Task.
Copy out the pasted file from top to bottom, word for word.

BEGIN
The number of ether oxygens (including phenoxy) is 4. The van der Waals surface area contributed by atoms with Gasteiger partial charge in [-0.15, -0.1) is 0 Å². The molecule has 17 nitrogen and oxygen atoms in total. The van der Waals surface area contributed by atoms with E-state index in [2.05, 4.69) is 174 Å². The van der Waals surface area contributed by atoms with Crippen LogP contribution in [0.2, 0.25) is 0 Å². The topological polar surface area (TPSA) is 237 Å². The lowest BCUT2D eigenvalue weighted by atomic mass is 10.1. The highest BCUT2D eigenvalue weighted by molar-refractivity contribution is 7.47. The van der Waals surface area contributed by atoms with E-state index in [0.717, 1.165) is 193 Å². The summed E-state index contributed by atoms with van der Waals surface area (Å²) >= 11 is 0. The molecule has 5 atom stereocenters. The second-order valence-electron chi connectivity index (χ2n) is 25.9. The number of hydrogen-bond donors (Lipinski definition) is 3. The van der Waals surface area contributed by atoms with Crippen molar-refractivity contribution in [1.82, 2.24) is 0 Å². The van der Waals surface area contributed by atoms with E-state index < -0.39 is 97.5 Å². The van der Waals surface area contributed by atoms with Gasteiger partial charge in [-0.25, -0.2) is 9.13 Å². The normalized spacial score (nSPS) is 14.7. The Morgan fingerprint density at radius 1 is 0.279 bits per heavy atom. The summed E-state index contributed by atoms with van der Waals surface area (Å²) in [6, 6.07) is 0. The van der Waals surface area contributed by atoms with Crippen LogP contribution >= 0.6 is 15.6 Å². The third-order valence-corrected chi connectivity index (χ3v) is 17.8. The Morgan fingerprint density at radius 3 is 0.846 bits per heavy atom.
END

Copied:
The number of ether oxygens (including phenoxy) is 4. The van der Waals surface area contributed by atoms with Gasteiger partial charge in [-0.15, -0.1) is 0 Å². The molecule has 17 nitrogen and oxygen atoms in total. The van der Waals surface area contributed by atoms with E-state index in [2.05, 4.69) is 174 Å². The van der Waals surface area contributed by atoms with Crippen LogP contribution in [0.2, 0.25) is 0 Å². The topological polar surface area (TPSA) is 237 Å². The lowest BCUT2D eigenvalue weighted by atomic mass is 10.1. The highest BCUT2D eigenvalue weighted by molar-refractivity contribution is 7.47. The van der Waals surface area contributed by atoms with E-state index in [0.717, 1.165) is 193 Å². The summed E-state index contributed by atoms with van der Waals surface area (Å²) >= 11 is 0. The molecule has 5 atom stereocenters. The second-order valence-electron chi connectivity index (χ2n) is 25.9. The number of hydrogen-bond donors (Lipinski definition) is 3. The van der Waals surface area contributed by atoms with Crippen molar-refractivity contribution in [1.82, 2.24) is 0 Å². The van der Waals surface area contributed by atoms with E-state index < -0.39 is 97.5 Å². The van der Waals surface area contributed by atoms with Gasteiger partial charge in [-0.25, -0.2) is 9.13 Å². The normalized spacial score (nSPS) is 14.7. The Morgan fingerprint density at radius 1 is 0.279 bits per heavy atom. The summed E-state index contributed by atoms with van der Waals surface area (Å²) in [6, 6.07) is 0. The van der Waals surface area contributed by atoms with Crippen LogP contribution >= 0.6 is 15.6 Å². The third-order valence-corrected chi connectivity index (χ3v) is 17.8. The Morgan fingerprint density at radius 3 is 0.846 bits per heavy atom.